In Luke 14:25-33, Jesus is encouraging his followers to count the great personal cost it will take for each of them to truly be his disciple. He is trying to explain that in the very near future he is going to be crucified and in order for them to follow him to his death, they must be willing to die themselves. They would have to forsake everything (including family) in order to make this type of commitment to Jesus.
In order to get his point across, He uses two incredible examples that show how planning ahead of time can lead to a successful outcome.
Count the Cost Through Planning Ahead
The example I would like to focus on is about a person who wants to build a tower. Jesus says in verses 28-30,
“For which of you, intending to build a tower, does not sit down first and count the cost, whether he has enough to finish – lest, after he has laid the foundation, and is not able to finish, all who see it begin to mock him, saying, ‘This man began to build and was not able to finish.’”
Finishing. We all want to finish what we start. There is great personal value that is gained in seeing something through to the end. Finishing is huge. But we don’t start at the finish…we start at the start; and the start can be a very confusing place to be. There are many scary questions at the start. Can I do this? Where do I begin? What will other people think? (That one can absolutely paralyze you!) Do I have the knowledge needed for this? Who out there can help me? What if I mess something up?
Blueprints. To help deal with the paralyzing fear these questions present, it helps to have a blueprint. Blueprints come in all shapes and sizes. They could be in the form of a recipe for your favorite dinner, a marathon-training schedule, plans for the construction of a new house, or the steps to put together the plastic slide your toddler received for Christmas.
Blueprints are designed to give us direction. They help us see the big picture while still focusing on the small details. They subconsciously speak to us saying “Hey, someone’s already done this. They already figured out that bolt A goes into slot B. Follow the plan I am showing you and you too will have success.”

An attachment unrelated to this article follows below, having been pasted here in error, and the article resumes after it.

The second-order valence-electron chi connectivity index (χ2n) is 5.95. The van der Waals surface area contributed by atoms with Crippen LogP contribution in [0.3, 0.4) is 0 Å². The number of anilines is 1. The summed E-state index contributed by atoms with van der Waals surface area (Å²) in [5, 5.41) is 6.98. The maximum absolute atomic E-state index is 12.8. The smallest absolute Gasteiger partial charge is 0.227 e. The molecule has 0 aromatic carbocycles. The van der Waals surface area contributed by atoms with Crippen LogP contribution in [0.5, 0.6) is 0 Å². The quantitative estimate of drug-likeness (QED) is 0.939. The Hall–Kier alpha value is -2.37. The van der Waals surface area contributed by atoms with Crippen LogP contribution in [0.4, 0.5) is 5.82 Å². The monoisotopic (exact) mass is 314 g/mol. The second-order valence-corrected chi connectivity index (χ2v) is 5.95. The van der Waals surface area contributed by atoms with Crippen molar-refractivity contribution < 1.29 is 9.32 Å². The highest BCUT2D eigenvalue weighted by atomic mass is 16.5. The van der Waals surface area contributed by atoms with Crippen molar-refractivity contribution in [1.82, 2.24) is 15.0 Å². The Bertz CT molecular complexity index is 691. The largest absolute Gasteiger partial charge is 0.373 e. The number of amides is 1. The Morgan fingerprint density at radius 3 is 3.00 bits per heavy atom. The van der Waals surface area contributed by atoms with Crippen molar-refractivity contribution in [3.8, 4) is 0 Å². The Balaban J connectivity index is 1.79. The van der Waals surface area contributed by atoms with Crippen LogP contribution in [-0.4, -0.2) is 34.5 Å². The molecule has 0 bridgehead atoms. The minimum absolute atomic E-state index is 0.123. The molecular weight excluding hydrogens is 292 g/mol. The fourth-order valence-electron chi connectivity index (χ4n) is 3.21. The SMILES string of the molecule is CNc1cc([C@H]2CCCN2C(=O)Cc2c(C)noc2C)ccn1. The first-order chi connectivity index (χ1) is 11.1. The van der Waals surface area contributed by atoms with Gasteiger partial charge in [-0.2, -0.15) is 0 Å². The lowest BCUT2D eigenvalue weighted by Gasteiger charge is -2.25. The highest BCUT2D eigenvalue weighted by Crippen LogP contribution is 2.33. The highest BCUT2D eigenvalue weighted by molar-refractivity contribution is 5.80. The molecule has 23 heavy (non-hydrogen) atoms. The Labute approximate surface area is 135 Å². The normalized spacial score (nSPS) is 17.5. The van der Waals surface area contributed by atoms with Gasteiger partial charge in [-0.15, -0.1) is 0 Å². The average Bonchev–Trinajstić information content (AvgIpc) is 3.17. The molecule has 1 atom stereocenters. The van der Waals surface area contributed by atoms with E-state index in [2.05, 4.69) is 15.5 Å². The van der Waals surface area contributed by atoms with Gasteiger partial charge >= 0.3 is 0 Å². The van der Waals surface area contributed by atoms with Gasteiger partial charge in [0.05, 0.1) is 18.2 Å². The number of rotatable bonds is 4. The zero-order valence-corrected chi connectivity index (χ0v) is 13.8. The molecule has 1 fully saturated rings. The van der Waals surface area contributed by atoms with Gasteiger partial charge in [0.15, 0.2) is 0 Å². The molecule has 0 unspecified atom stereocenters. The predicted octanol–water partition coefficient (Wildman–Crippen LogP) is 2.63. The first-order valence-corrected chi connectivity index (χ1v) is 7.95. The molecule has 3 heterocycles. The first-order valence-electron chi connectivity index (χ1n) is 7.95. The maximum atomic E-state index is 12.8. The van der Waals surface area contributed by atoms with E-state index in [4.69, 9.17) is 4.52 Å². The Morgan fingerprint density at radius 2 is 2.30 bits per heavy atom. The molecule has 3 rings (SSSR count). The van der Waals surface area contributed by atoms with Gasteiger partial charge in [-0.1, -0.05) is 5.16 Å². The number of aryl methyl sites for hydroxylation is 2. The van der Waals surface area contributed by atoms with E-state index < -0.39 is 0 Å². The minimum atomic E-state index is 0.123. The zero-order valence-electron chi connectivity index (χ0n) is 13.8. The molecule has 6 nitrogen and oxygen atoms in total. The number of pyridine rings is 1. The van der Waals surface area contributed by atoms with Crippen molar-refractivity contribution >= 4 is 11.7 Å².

Ignoring Financial Blueprints
Interestingly enough, we tend to avoid the need for a quality blueprint when it comes to our finances. The reason for this may lie in the type of answers to the questions I mentioned above. When we ask those questions to ourselves with our finances in mind, we don’t like the answers that we get.
“I’ve never been good at handling money.”
“I wouldn’t even know where to start.”
“My friends are going to laugh at me if I get too focused on a money plan.”
“I don’t know what a good investment is.”
“This advice on CNBC sounds good but it’s different than what I read online.”
“I’m doing OK as it is anyway.”
So based on these answers, we think the cost of the process will be too great or painful, we never start a financial plan, and therefore, are never able to gain any traction in building our financial tower.
The cost for the disciples was great. Their commitment to Jesus would ultimately cost them their lives. That’s why Jesus challenged them to evaluate the circumstances and plan ahead for some scary situations. Building wealth isn’t much different (accept for hopefully the costing-you-your-life part). There will be scary situations, it is challenging at times, and your relationships might experience some short or long term pain. But you can’t finish well unless you start, and you really can’t start unless you have a blueprint to give you direction and peace of mind.
What excuses or fears have kept you from dealing with a money related issue?
Prior Post: Core Concept #2: Giving Is Part of Our Nature